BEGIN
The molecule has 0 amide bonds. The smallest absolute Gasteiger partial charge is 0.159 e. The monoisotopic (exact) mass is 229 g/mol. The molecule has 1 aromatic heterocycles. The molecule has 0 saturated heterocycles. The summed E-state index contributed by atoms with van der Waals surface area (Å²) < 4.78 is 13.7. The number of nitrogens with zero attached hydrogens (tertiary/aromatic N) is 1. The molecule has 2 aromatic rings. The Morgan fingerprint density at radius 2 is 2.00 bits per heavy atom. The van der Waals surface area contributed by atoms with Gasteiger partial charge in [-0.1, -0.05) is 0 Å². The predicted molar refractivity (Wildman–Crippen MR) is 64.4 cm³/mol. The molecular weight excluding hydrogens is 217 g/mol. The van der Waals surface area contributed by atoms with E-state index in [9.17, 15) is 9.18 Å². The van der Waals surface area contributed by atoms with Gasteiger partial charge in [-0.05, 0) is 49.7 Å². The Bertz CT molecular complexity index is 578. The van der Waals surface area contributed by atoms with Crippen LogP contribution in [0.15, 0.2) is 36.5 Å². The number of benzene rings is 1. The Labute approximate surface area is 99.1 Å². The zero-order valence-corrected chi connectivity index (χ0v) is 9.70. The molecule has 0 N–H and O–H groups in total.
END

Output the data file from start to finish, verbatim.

The molecule has 0 amide bonds. The smallest absolute Gasteiger partial charge is 0.159 e. The monoisotopic (exact) mass is 229 g/mol. The molecule has 1 aromatic heterocycles. The molecule has 0 saturated heterocycles. The summed E-state index contributed by atoms with van der Waals surface area (Å²) < 4.78 is 13.7. The number of nitrogens with zero attached hydrogens (tertiary/aromatic N) is 1. The molecule has 2 aromatic rings. The Morgan fingerprint density at radius 2 is 2.00 bits per heavy atom. The van der Waals surface area contributed by atoms with Gasteiger partial charge in [-0.1, -0.05) is 0 Å². The predicted molar refractivity (Wildman–Crippen MR) is 64.4 cm³/mol. The molecular weight excluding hydrogens is 217 g/mol. The van der Waals surface area contributed by atoms with E-state index in [9.17, 15) is 9.18 Å². The van der Waals surface area contributed by atoms with Gasteiger partial charge in [-0.05, 0) is 49.7 Å². The Bertz CT molecular complexity index is 578. The van der Waals surface area contributed by atoms with Crippen LogP contribution in [0.15, 0.2) is 36.5 Å². The number of benzene rings is 1. The Labute approximate surface area is 99.1 Å². The zero-order valence-corrected chi connectivity index (χ0v) is 9.70. The molecule has 0 N–H and O–H groups in total.